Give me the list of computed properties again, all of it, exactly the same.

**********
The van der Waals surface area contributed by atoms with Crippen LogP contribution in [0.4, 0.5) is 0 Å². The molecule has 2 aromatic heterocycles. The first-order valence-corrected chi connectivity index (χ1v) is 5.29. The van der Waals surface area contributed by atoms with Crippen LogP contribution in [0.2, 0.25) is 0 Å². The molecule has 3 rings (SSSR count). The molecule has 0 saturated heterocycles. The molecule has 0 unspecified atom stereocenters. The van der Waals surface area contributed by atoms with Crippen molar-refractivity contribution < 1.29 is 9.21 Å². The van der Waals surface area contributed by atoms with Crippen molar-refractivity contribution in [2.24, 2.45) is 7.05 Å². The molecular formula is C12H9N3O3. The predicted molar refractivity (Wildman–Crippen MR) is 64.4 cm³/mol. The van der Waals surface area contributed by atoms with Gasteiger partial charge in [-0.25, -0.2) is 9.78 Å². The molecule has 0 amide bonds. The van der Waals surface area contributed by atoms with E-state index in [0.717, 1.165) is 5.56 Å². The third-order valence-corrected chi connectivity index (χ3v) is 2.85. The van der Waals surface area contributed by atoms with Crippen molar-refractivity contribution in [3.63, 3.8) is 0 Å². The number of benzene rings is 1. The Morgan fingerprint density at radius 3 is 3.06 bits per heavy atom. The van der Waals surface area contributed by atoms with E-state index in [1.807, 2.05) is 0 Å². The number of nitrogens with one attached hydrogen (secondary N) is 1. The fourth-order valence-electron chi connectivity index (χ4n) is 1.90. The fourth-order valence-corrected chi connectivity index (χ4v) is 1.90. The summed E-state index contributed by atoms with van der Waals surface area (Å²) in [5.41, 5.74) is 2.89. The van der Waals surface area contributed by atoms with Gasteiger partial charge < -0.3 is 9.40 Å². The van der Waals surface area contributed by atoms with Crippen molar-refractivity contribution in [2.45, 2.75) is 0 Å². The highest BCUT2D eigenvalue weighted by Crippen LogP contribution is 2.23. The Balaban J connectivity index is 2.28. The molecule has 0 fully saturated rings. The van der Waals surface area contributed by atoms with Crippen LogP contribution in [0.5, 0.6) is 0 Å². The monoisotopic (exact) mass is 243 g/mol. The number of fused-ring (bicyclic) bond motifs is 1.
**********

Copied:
The van der Waals surface area contributed by atoms with Crippen LogP contribution in [0.4, 0.5) is 0 Å². The molecule has 2 aromatic heterocycles. The first-order valence-corrected chi connectivity index (χ1v) is 5.29. The van der Waals surface area contributed by atoms with Crippen LogP contribution in [0.2, 0.25) is 0 Å². The molecule has 3 rings (SSSR count). The molecule has 0 saturated heterocycles. The molecule has 0 unspecified atom stereocenters. The van der Waals surface area contributed by atoms with Crippen molar-refractivity contribution < 1.29 is 9.21 Å². The van der Waals surface area contributed by atoms with Crippen molar-refractivity contribution in [2.24, 2.45) is 7.05 Å². The molecular formula is C12H9N3O3. The predicted molar refractivity (Wildman–Crippen MR) is 64.4 cm³/mol. The van der Waals surface area contributed by atoms with Gasteiger partial charge in [-0.25, -0.2) is 9.78 Å². The molecule has 0 amide bonds. The van der Waals surface area contributed by atoms with E-state index in [0.717, 1.165) is 5.56 Å². The third-order valence-corrected chi connectivity index (χ3v) is 2.85. The van der Waals surface area contributed by atoms with Crippen molar-refractivity contribution in [3.63, 3.8) is 0 Å². The number of benzene rings is 1. The Morgan fingerprint density at radius 3 is 3.06 bits per heavy atom. The van der Waals surface area contributed by atoms with E-state index in [1.807, 2.05) is 0 Å². The number of nitrogens with one attached hydrogen (secondary N) is 1. The fourth-order valence-electron chi connectivity index (χ4n) is 1.90. The fourth-order valence-corrected chi connectivity index (χ4v) is 1.90. The summed E-state index contributed by atoms with van der Waals surface area (Å²) in [5.41, 5.74) is 2.89. The van der Waals surface area contributed by atoms with Gasteiger partial charge < -0.3 is 9.40 Å². The van der Waals surface area contributed by atoms with Crippen molar-refractivity contribution in [2.45, 2.75) is 0 Å². The highest BCUT2D eigenvalue weighted by Crippen LogP contribution is 2.23. The Balaban J connectivity index is 2.28. The molecule has 0 fully saturated rings. The van der Waals surface area contributed by atoms with Crippen LogP contribution in [0.5, 0.6) is 0 Å². The monoisotopic (exact) mass is 243 g/mol. The number of fused-ring (bicyclic) bond motifs is 1.